Have you ever experienced a significant catharsis or “aha” moment as a result of your faith/spirituality?
There was one night as a child that I became consciously aware of the exchange between people and the plants. The carbon dioxide and oxygen exchange. We are all connected through it; I have had a much greater appreciation for everything after that
Does making music help you honor and connect with your greater sense of self, and purpose?
I feel like music is my greater purpose, to take what I see, feel, and experience and reflect it back for others to see. With the hopes that others sometimes find the reflections reassuring or enlightening, so their day or life path is a little bit easier. If there’s ever a day trusting my intuition is proving to be a challenge, playing my songs, which a lot of times are reminders to my soul of how to live, often restore my connection and faith in my intuition.
In what ways does the industry of music challenge your spirituality or faith?
A friend of mine who works as head of A&R for a major record label said that one of the driving factors for them to sign an artist and promote the music, is that it will sell to preteen girls. I find that bizarre and slightly horrifying, seeing that we all need music, and a lot of mainstream music seems devoid of morals or social and environmental consciousness. The growth of the internet and the fact that art can now be shared so easily is a great counterweight to big business trying to control art and music. I feel that there are still a lot of musicians and music related businesses that do care about the art of music, and the movement of the human race to greater things even if it’s just a mutual respect for one another and the enjoyment of life. The industry is still changing and I think it could end up in a beautiful place. Where everyone who puts the time in to master their craft and expresses their soul through their art can find success and support in making music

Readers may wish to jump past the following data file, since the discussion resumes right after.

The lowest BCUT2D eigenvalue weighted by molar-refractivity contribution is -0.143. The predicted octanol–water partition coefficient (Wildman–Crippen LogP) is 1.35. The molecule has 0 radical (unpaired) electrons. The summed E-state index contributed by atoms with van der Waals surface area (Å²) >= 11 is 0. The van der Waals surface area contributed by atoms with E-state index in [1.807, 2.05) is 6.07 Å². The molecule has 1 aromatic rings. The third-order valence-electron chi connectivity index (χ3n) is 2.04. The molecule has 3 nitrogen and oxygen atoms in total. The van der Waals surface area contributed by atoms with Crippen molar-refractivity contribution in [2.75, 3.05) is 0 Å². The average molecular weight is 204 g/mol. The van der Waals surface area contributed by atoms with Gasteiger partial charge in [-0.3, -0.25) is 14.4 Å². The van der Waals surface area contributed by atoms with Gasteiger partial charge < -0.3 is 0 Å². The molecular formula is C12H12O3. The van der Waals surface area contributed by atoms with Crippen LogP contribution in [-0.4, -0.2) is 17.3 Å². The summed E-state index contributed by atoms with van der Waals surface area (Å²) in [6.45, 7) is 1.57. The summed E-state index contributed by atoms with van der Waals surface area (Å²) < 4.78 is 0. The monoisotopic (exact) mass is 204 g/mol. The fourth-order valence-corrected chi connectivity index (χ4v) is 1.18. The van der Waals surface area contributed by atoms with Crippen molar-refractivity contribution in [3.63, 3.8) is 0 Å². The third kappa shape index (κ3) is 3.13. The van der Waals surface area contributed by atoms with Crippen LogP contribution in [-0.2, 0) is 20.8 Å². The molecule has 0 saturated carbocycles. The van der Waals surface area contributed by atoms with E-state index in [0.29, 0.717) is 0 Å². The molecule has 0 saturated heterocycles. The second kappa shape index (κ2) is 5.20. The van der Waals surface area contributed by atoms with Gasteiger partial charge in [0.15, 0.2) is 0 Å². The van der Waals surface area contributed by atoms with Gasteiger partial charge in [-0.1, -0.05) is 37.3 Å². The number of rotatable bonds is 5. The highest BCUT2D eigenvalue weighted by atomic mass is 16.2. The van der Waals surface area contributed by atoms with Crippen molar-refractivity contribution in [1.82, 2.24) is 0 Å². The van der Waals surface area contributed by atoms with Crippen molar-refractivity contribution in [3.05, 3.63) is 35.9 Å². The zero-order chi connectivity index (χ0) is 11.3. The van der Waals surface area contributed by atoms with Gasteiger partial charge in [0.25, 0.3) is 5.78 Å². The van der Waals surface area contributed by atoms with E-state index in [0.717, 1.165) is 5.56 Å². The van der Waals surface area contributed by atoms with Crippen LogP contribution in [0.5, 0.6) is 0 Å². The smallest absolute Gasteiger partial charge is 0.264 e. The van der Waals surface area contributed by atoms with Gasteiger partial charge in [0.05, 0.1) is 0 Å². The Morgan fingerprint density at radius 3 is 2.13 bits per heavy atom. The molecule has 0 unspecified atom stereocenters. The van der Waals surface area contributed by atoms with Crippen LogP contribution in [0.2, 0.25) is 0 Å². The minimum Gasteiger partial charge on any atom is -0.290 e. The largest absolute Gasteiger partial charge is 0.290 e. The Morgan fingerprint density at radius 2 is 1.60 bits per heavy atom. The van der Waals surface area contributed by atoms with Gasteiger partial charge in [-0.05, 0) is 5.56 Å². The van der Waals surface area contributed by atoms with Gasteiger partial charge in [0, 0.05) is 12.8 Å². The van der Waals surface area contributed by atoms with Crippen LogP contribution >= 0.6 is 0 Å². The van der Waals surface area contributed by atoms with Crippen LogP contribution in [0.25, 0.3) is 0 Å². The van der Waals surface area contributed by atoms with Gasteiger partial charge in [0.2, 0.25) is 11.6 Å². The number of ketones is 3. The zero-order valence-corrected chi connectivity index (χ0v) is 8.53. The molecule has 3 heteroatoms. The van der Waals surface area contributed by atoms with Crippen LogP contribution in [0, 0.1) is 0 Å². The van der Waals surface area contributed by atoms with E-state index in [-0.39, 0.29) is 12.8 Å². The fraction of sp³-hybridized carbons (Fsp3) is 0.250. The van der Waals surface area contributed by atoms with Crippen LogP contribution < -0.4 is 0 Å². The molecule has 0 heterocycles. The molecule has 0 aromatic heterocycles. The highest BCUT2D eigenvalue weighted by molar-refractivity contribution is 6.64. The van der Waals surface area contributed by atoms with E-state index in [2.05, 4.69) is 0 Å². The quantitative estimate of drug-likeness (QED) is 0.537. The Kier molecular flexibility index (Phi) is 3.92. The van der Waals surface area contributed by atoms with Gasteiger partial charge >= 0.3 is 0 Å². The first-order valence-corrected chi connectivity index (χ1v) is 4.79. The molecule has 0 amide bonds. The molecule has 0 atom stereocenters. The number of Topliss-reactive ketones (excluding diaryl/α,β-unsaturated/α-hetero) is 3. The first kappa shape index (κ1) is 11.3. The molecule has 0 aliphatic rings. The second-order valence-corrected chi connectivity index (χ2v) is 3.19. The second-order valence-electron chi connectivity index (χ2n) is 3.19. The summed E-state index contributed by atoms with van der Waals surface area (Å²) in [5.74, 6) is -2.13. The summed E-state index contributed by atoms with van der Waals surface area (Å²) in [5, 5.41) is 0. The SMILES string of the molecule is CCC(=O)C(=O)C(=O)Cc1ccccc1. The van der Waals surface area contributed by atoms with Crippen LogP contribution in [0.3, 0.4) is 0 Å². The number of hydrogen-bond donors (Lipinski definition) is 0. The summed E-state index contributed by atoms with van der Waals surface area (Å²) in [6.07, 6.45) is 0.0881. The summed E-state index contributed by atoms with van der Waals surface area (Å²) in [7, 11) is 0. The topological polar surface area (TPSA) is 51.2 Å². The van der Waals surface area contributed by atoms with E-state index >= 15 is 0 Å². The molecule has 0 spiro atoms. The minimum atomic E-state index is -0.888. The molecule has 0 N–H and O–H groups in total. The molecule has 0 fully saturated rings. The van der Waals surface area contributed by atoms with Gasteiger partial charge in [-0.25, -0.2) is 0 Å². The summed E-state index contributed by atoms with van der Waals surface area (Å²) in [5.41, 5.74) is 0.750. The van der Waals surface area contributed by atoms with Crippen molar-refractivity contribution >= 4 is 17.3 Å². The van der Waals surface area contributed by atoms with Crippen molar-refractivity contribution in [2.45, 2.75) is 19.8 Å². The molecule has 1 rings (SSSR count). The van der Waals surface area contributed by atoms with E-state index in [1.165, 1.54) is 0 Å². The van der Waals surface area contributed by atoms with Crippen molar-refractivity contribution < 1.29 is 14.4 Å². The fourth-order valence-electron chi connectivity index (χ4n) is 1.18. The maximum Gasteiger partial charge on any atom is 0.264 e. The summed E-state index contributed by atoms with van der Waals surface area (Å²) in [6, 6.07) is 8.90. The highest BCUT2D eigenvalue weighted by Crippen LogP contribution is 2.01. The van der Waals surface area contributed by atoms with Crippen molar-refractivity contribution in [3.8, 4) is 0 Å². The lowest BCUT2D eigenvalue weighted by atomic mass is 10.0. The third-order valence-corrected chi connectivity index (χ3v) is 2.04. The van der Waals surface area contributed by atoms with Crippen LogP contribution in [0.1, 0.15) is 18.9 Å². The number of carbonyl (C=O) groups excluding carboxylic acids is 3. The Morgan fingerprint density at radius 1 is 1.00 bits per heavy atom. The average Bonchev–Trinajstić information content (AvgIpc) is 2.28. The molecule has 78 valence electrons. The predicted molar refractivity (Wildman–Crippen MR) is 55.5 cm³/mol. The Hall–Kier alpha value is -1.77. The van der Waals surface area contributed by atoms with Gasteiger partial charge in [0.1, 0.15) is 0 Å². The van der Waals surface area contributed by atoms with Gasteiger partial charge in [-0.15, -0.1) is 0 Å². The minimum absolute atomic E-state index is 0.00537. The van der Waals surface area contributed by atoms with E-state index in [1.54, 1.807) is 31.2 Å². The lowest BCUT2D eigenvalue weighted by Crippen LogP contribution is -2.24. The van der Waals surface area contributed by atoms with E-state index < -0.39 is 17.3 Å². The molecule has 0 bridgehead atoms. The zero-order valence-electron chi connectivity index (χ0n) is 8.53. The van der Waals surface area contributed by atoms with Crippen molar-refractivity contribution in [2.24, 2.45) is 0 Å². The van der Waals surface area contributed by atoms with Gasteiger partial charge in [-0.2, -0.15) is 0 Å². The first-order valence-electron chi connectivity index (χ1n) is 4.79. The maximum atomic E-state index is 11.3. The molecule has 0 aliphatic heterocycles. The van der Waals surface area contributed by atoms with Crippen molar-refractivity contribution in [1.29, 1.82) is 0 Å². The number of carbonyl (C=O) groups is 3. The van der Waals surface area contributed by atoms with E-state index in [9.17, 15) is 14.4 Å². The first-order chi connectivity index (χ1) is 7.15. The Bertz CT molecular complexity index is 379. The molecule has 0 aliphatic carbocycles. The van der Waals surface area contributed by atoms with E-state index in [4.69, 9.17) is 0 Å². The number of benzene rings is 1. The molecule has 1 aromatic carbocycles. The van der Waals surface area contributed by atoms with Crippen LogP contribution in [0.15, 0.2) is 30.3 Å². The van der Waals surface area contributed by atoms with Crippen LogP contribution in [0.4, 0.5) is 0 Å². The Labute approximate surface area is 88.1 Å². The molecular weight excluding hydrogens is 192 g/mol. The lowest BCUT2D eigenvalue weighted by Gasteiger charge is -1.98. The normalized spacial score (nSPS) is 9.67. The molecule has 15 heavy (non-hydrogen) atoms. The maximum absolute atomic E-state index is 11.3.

Are there any musicians whose spirituality/faith you admire, and feel empowered as a result of?
I really dig what Jimi Hendrix said about the appearance of extraterrestrial life being able to help connect Humanity, solely because of the fact, that if we meet other beings that are not from this Earth, it would help us to realize that we are all connected , we are all human beings. I also really appreciate Cat Stevens unwavering support for love and peace. Both of them inspire me to share my voice in the same way
Do you have the tendency to use the word God or Universe? Do you have different perspectives of the two?
I personally like to call it the IS. Because it all is something, on this side or that side, in my mind or your mind, it all just is. God is a word I like to use when talking to anyone who’s faith or spirituality are grounded in the traditions of Christianity or Judaism. I like to think of God as everything, all of the tiny balls of light (atoms) connected through a universal consciousness. I certainly don’t think of God as a male entity in the sky waiting to strike someone down or complicate their life because they got intoxicated, had premarital sex or dropped a few f-bombs. I think the condemnation of those things comes from certain humans interpretations of God and morality. We all make mistakes, that’s often how we learn. Whatever actions we take, if it’s not harming others, and we communicate openly and truthfully with the others we interact with in the world about our needs and desires, should be okay, we’re being the best we can be, and to each individual that can mean something different. I think that’s why we’re here: to experience and learn and help others do the same, with the goal being to find inner peace to help create outer peace.
Just in case you were listening for one, This Is A Good Sound. 7:00 PM Doors, $5 cover,
2 thoughts on “Spirit Sound: Joe Chamberlin (FlyLite Gemini)”
You are an amazing writer Kevin.
Brian Ernst +27 079 568 5359 (RSA)
+1 513 310 5645 (USA)
BrianErnstMusic.com Journey4YOUth.org Spotify | Facebook | Instagram
Thank you Brian! Pretty darn good your self 🙂